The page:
Many years ago, there was a well-known meeting of the minds for medievalists. Unfortunately, that conference (which will go unnamed) only catered to Ivy-League snobs and was far too inclusive for the rest of us who don’t follow the exploits of the Harvard Rowing Team. For some reason, the gauntlet was thrown down in Kalamazoo Michigan when a few medievalists got together to talk in Old English and discuss their research without the looming presence of judgmental highbrow types who would only criticize them for not having their loafers shined. The conference grew in size each year, and now 3,000 of us descend upon the campus of Western Michigan to talk in Old English and
be taken seriously for a few days by fellow nerds discuss our research with other academics. According to my professors, the aforementioned unnamed conference now has to re-schedule itself around the Kalamazoo conference because Kalamazoo is just too popular. (Which is remarkable, because ICMS – International Congress for Medieval Studies – is a really boring name for a cool conference.)
Though my colleagues thought I was crazy, I was more than happy to stay in the dorms on campus, and I was lucky that my room was one of the few that didn’t share the bathroom. I set up office as soon as I got in. Walking around the dorm, I noticed a surprisingly large number of professors (some of them quite old) staying in the dorms
I was nervous – and I don’t really get nervous. I’ve been through enough tough situations to get over nervousness when it happens, but this place really made me timid. I hear horror stories of going to conferences and having professors shut down your ideas and brand you for the rest of your career as a hack. Some never get over the dismissal they receive at these conferences. Would they stick me in an iron maiden if I didn’t read my paper well, or if they hated my research?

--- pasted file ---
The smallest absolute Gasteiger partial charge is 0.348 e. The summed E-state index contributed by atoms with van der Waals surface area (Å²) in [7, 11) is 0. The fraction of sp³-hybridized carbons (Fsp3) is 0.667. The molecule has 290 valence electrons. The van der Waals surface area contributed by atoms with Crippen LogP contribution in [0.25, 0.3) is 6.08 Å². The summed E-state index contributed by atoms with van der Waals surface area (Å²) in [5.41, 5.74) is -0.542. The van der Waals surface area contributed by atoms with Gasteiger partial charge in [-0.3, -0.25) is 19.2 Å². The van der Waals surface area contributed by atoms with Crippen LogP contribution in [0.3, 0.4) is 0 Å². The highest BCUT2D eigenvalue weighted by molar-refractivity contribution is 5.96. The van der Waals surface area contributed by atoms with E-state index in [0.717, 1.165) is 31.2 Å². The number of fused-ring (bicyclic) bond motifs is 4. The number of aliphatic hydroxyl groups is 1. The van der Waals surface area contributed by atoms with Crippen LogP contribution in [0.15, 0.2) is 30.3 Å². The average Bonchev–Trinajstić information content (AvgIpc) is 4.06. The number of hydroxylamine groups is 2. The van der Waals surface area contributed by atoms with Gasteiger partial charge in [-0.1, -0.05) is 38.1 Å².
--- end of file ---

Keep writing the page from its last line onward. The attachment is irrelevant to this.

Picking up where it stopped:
I was worried over nothing. Kalamazoo is fun, everyone is relaxed, and after I attended a few panels I knew that I was going to do fine. My paper, which discussed the first Christian nunneries (they were started by this guy, in case you’re wondering), was well researched and it received an excellent reception when I read it. (There are monastics who show up to these things, and every time I looked up while reading my paper I noticed a little Benedictine nun smiling at me. That was good for my self-esteem.) I couldn’t have asked for a better result. I made good connections with people doing similar work and learned a great deal from my peers. An excellent conference.
3 thoughts on “Adventures in Academia: The Road to Kalamazoo (Part 2)”
So, what does Kalamazoo mean? I'm guessing it means something or has some other interesting reason for being used.
I have no idea what it means. All of us ask “why Kalamazoo” when we first hear about the conference. It turns out that there's no interesting reason for choosing Kalamazoo, that's just the city where the thing started because it's where the host lived.
That qualifies as a reason! 🙂